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Date: Mon, 27 Jul 1998 22:24:31 -0400 Reply-To: H-Net list for Asian History and Culture Steven A. Leibo, The Sage Colleges race To: H-ASIA@H-NET.MSU.EDU

Undergraduate Readings on Chinese Women

A dialog on the H-Asia list, July 1998

Date: Mon, 27 Jul 1998 22:24:31 -0400
From: steffani@eden.rutgers.edu


Could anyone recommend essays suitable for undergraduate reading that would address the status of women in China, tracing changes since the period of heavy Western contact in the 19th century? Are there any even-handed accounts of, say, plural marriage? For the purposes of rough, speculative cross-cultural comparison, I am hoping someone can point to convenient sources that would offer a simple overview of the legal (or customary) status of women (at least in Han culture) - particularly in the 18th or 19th centuries. I'm hoping to find something that addresses questions regarding divorce, dowries, property ownership, right to children, any public restraints on the use of physical punishments within families, whether or not women could be charged with crimes, testify in front of magistrates, etc. Likewise, I am curious about women's economic roles/rights or privileges (handling family money, conducting business in husband's absence or independently, etc). I assume there must be significant differences between gentry and peasant women.

Likewise, perhaps someone might point me toward whatever has been written on race in Chinese culture. Presumably race was not a Chinese category of thought, but something imported in the 19th century (Yen Fu's translations of Spencer). If so, how did Han people understand differences in physical appearance as well as culture within China before European influence? Was everyone capable of being civilized by adopting Han ways?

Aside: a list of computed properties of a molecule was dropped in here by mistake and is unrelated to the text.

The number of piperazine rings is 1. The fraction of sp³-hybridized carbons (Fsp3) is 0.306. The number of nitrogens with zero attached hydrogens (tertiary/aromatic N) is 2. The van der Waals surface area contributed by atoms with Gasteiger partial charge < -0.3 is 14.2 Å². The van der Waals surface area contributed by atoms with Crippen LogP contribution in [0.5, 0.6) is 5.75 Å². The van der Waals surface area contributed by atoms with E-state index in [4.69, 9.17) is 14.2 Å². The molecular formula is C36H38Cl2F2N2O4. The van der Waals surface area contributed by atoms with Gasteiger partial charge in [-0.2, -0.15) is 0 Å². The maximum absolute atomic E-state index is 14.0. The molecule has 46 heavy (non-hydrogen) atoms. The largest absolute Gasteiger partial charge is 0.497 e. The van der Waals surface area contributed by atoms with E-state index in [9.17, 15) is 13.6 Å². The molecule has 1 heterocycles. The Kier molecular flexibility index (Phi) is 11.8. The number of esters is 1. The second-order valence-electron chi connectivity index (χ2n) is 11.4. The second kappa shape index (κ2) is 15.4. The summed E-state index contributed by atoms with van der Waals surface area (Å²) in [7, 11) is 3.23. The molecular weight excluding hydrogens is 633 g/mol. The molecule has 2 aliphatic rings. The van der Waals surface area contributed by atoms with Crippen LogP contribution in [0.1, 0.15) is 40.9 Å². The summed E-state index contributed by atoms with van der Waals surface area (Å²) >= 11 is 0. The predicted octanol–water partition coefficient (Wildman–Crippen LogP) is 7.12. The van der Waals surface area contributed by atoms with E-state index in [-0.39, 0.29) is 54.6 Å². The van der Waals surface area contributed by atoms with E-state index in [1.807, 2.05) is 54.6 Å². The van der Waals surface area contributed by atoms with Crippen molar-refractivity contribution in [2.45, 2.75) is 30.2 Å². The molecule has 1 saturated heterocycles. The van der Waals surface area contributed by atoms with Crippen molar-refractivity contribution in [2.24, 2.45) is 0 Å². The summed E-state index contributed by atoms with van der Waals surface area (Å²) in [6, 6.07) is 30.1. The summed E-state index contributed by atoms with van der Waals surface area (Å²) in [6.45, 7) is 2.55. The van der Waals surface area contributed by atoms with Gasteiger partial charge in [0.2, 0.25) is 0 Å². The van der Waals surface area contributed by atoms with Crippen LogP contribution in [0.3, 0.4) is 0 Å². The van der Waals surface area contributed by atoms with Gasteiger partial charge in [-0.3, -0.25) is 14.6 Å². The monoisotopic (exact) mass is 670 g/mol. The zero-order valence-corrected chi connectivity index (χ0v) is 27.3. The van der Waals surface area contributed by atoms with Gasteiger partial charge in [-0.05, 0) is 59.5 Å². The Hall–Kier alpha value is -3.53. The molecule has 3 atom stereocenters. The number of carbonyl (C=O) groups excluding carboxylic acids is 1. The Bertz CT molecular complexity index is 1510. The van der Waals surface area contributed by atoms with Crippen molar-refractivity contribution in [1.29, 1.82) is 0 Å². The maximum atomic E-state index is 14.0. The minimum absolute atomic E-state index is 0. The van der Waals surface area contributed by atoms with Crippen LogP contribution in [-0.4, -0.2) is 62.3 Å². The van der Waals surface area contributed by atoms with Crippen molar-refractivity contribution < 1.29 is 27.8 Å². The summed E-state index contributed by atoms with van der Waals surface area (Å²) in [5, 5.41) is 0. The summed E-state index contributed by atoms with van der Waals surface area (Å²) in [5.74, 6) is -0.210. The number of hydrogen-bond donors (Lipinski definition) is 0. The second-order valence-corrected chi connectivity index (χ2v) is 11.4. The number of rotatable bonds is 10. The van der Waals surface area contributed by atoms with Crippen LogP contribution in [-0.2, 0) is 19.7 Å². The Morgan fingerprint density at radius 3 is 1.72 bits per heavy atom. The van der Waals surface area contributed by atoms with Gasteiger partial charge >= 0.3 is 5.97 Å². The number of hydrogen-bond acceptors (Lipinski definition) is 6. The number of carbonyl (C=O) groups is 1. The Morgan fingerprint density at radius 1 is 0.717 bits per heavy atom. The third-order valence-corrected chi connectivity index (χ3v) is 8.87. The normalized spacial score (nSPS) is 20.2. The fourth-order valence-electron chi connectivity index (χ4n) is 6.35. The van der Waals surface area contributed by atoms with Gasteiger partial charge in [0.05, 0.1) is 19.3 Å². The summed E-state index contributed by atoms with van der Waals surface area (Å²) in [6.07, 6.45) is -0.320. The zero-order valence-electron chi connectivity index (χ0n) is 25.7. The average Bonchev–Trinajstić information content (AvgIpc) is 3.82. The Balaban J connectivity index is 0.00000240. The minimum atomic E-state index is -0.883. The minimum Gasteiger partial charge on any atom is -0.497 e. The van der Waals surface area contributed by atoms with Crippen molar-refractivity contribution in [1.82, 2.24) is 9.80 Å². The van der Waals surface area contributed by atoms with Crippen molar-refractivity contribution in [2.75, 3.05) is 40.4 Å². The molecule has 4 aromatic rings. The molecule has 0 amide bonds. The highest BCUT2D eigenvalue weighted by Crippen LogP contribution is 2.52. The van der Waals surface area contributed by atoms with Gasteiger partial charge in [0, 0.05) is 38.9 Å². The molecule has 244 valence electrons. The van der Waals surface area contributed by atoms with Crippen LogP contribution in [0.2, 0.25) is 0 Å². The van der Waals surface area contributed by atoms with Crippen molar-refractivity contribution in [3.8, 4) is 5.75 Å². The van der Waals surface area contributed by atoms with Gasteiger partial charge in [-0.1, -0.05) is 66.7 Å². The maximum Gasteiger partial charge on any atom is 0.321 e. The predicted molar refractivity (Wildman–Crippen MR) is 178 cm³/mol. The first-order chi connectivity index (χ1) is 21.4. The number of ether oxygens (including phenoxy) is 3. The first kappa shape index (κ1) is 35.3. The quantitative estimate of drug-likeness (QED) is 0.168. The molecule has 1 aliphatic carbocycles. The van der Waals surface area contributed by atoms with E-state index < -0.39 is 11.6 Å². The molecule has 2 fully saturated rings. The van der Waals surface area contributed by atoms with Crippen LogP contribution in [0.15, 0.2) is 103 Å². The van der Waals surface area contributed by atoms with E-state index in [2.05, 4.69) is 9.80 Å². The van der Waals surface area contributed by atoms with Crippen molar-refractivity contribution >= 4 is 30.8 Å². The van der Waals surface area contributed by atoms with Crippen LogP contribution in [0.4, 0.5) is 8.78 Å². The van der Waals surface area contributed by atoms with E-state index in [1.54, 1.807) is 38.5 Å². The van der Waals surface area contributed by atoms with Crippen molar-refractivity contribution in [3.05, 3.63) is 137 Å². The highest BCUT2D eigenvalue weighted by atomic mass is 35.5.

Thanks for your suggestions,

Steffani Pfeiffer
History Department
Rutgers University
New Brunswick, NJ.

Date: Thu, 30 Jul 1998 10:44:35 -0500
From: Ming-te Pan <pan@Oswego.EDU>

This is a response to Steffani Pfeiffer's query on readings for an undergraduate survey that stresses the status of women in China. The best source for this purpose that I know of is Ebery, P. _Chinese Civilization: A Source Book_ New York: Free Press. 1993. It has a category titled gender and family from which you can find at least 10-12 excerpts relate to women and their status in China. Chronologically, it covers from Han (Ban Zhao's excerpt) to recent on child policy in China. Some excerpts that are not in the category can also be used to show the role of women in Chinese society, for example, p.104 A Woman's Hundred Years, and pp.360-363 the Spirit of the May Forth Movement by Deng Yingchao.

Ming-te Pan
423 Mahar Hall
Department of History
SUNY Oswego,
Oswego, NY 13126
fax: 315-341-5444

Date: Thu, 30 Jul 1998 10:44:35 -0500
From: Strahorn, Dr. Eric <estraho@fgcu.edu>

I would recommend A Daughter of Han by Ida Pruitt. It is the memoir of Ning Lao T'ai-t'ai who lived in the late 19th and early 20th centuries. I've used it in the past with some success.

Eric Strahorn
Assistant Professor of History
Florida Gulf Coast University
10501 FGCU Blvd. South
Fort Myers, Fl 33965-6565
(941) 590-7214